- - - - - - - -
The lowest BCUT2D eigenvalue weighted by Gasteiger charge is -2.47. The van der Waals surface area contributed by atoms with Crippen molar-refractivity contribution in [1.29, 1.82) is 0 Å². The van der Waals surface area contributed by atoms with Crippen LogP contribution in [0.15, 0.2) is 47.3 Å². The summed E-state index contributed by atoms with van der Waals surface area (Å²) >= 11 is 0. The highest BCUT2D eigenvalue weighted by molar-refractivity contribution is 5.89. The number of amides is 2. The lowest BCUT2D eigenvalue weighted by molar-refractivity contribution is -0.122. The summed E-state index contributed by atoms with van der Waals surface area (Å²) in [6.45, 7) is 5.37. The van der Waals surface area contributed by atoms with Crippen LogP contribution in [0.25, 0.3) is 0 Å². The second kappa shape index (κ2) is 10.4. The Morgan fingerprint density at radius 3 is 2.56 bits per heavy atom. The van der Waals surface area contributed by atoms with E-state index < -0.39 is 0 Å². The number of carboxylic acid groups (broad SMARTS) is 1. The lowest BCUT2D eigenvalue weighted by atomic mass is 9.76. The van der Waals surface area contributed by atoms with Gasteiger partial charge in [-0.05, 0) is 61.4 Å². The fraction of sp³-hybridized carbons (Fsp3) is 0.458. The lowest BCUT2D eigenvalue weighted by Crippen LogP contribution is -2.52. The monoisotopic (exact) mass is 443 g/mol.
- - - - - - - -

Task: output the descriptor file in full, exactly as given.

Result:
The lowest BCUT2D eigenvalue weighted by Gasteiger charge is -2.47. The van der Waals surface area contributed by atoms with Crippen molar-refractivity contribution in [1.29, 1.82) is 0 Å². The van der Waals surface area contributed by atoms with Crippen LogP contribution in [0.15, 0.2) is 47.3 Å². The summed E-state index contributed by atoms with van der Waals surface area (Å²) >= 11 is 0. The highest BCUT2D eigenvalue weighted by molar-refractivity contribution is 5.89. The number of amides is 2. The lowest BCUT2D eigenvalue weighted by molar-refractivity contribution is -0.122. The summed E-state index contributed by atoms with van der Waals surface area (Å²) in [6.45, 7) is 5.37. The van der Waals surface area contributed by atoms with Crippen LogP contribution in [0.25, 0.3) is 0 Å². The second kappa shape index (κ2) is 10.4. The Morgan fingerprint density at radius 3 is 2.56 bits per heavy atom. The van der Waals surface area contributed by atoms with E-state index < -0.39 is 0 Å². The number of carboxylic acid groups (broad SMARTS) is 1. The lowest BCUT2D eigenvalue weighted by atomic mass is 9.76. The van der Waals surface area contributed by atoms with Gasteiger partial charge in [-0.05, 0) is 61.4 Å². The fraction of sp³-hybridized carbons (Fsp3) is 0.458. The lowest BCUT2D eigenvalue weighted by Crippen LogP contribution is -2.52. The monoisotopic (exact) mass is 443 g/mol.